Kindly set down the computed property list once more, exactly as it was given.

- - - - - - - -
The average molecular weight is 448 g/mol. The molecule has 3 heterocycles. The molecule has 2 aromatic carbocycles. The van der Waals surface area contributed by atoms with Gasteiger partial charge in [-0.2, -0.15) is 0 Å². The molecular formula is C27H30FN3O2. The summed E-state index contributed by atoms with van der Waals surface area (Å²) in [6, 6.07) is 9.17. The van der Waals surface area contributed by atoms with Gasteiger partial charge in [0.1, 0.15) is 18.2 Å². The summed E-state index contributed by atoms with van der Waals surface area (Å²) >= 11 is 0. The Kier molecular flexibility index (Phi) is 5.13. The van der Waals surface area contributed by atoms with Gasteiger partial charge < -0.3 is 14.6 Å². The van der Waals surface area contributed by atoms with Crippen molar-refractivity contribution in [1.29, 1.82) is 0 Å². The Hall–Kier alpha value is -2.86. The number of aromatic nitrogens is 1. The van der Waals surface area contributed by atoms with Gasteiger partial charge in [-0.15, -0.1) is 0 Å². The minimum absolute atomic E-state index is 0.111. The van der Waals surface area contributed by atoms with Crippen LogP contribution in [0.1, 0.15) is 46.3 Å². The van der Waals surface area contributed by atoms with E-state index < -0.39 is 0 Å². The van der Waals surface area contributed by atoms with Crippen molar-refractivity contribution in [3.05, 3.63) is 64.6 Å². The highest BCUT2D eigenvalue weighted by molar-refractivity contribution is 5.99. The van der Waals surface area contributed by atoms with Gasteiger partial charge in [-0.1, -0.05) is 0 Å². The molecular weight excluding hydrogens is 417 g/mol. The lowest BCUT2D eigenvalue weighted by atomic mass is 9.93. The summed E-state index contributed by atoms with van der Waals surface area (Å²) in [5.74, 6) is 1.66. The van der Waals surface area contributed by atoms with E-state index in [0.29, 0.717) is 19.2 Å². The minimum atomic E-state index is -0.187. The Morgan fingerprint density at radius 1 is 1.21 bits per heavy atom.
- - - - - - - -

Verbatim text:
The average molecular weight is 448 g/mol. The molecule has 3 heterocycles. The molecule has 2 aromatic carbocycles. The van der Waals surface area contributed by atoms with Gasteiger partial charge in [-0.2, -0.15) is 0 Å². The molecular formula is C27H30FN3O2. The summed E-state index contributed by atoms with van der Waals surface area (Å²) in [6, 6.07) is 9.17. The van der Waals surface area contributed by atoms with Gasteiger partial charge in [0.1, 0.15) is 18.2 Å². The summed E-state index contributed by atoms with van der Waals surface area (Å²) >= 11 is 0. The Kier molecular flexibility index (Phi) is 5.13. The van der Waals surface area contributed by atoms with Gasteiger partial charge < -0.3 is 14.6 Å². The van der Waals surface area contributed by atoms with Crippen molar-refractivity contribution in [1.29, 1.82) is 0 Å². The Hall–Kier alpha value is -2.86. The number of aromatic nitrogens is 1. The van der Waals surface area contributed by atoms with Gasteiger partial charge in [-0.15, -0.1) is 0 Å². The minimum absolute atomic E-state index is 0.111. The van der Waals surface area contributed by atoms with Crippen LogP contribution in [0.1, 0.15) is 46.3 Å². The van der Waals surface area contributed by atoms with E-state index < -0.39 is 0 Å². The van der Waals surface area contributed by atoms with Crippen molar-refractivity contribution in [3.05, 3.63) is 64.6 Å². The highest BCUT2D eigenvalue weighted by molar-refractivity contribution is 5.99. The van der Waals surface area contributed by atoms with Gasteiger partial charge in [-0.1, -0.05) is 0 Å². The molecular weight excluding hydrogens is 417 g/mol. The lowest BCUT2D eigenvalue weighted by atomic mass is 9.93. The summed E-state index contributed by atoms with van der Waals surface area (Å²) in [5.74, 6) is 1.66. The van der Waals surface area contributed by atoms with E-state index in [0.29, 0.717) is 19.2 Å². The minimum atomic E-state index is -0.187. The Morgan fingerprint density at radius 1 is 1.21 bits per heavy atom.